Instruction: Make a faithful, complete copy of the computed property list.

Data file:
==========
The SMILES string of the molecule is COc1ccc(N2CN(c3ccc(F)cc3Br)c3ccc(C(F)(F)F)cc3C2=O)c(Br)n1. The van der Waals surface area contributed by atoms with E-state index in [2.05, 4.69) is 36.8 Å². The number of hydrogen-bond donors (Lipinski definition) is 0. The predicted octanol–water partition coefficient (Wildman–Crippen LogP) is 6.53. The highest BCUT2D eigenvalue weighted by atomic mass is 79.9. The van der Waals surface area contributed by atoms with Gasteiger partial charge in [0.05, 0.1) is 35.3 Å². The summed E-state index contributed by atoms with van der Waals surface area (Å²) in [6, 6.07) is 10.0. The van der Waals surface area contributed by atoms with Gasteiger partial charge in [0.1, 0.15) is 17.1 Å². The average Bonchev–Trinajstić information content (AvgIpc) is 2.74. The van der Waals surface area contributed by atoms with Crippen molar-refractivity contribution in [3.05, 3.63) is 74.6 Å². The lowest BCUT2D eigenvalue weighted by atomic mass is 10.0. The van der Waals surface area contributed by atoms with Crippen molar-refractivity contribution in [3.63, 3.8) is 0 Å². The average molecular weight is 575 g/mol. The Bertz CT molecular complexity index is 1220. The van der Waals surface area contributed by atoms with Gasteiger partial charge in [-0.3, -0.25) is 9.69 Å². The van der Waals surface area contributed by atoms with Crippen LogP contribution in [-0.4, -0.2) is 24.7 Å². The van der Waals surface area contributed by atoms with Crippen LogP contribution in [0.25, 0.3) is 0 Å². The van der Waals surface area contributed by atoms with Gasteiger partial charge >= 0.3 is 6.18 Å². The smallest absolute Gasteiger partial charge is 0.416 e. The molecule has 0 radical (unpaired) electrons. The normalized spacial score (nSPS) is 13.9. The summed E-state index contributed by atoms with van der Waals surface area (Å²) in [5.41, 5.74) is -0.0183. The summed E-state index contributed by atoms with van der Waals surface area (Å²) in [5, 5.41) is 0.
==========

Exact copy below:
The SMILES string of the molecule is COc1ccc(N2CN(c3ccc(F)cc3Br)c3ccc(C(F)(F)F)cc3C2=O)c(Br)n1. The van der Waals surface area contributed by atoms with E-state index in [2.05, 4.69) is 36.8 Å². The number of hydrogen-bond donors (Lipinski definition) is 0. The predicted octanol–water partition coefficient (Wildman–Crippen LogP) is 6.53. The highest BCUT2D eigenvalue weighted by atomic mass is 79.9. The van der Waals surface area contributed by atoms with Gasteiger partial charge in [0.05, 0.1) is 35.3 Å². The summed E-state index contributed by atoms with van der Waals surface area (Å²) in [6, 6.07) is 10.0. The van der Waals surface area contributed by atoms with Gasteiger partial charge in [0.1, 0.15) is 17.1 Å². The average Bonchev–Trinajstić information content (AvgIpc) is 2.74. The van der Waals surface area contributed by atoms with Crippen molar-refractivity contribution in [3.05, 3.63) is 74.6 Å². The lowest BCUT2D eigenvalue weighted by atomic mass is 10.0. The van der Waals surface area contributed by atoms with Crippen molar-refractivity contribution in [3.63, 3.8) is 0 Å². The average molecular weight is 575 g/mol. The Bertz CT molecular complexity index is 1220. The van der Waals surface area contributed by atoms with Gasteiger partial charge in [-0.3, -0.25) is 9.69 Å². The van der Waals surface area contributed by atoms with Crippen LogP contribution in [-0.4, -0.2) is 24.7 Å². The van der Waals surface area contributed by atoms with Crippen LogP contribution in [0.25, 0.3) is 0 Å². The van der Waals surface area contributed by atoms with Gasteiger partial charge >= 0.3 is 6.18 Å². The smallest absolute Gasteiger partial charge is 0.416 e. The molecule has 0 radical (unpaired) electrons. The normalized spacial score (nSPS) is 13.9. The summed E-state index contributed by atoms with van der Waals surface area (Å²) in [5.41, 5.74) is -0.0183. The summed E-state index contributed by atoms with van der Waals surface area (Å²) in [5, 5.41) is 0.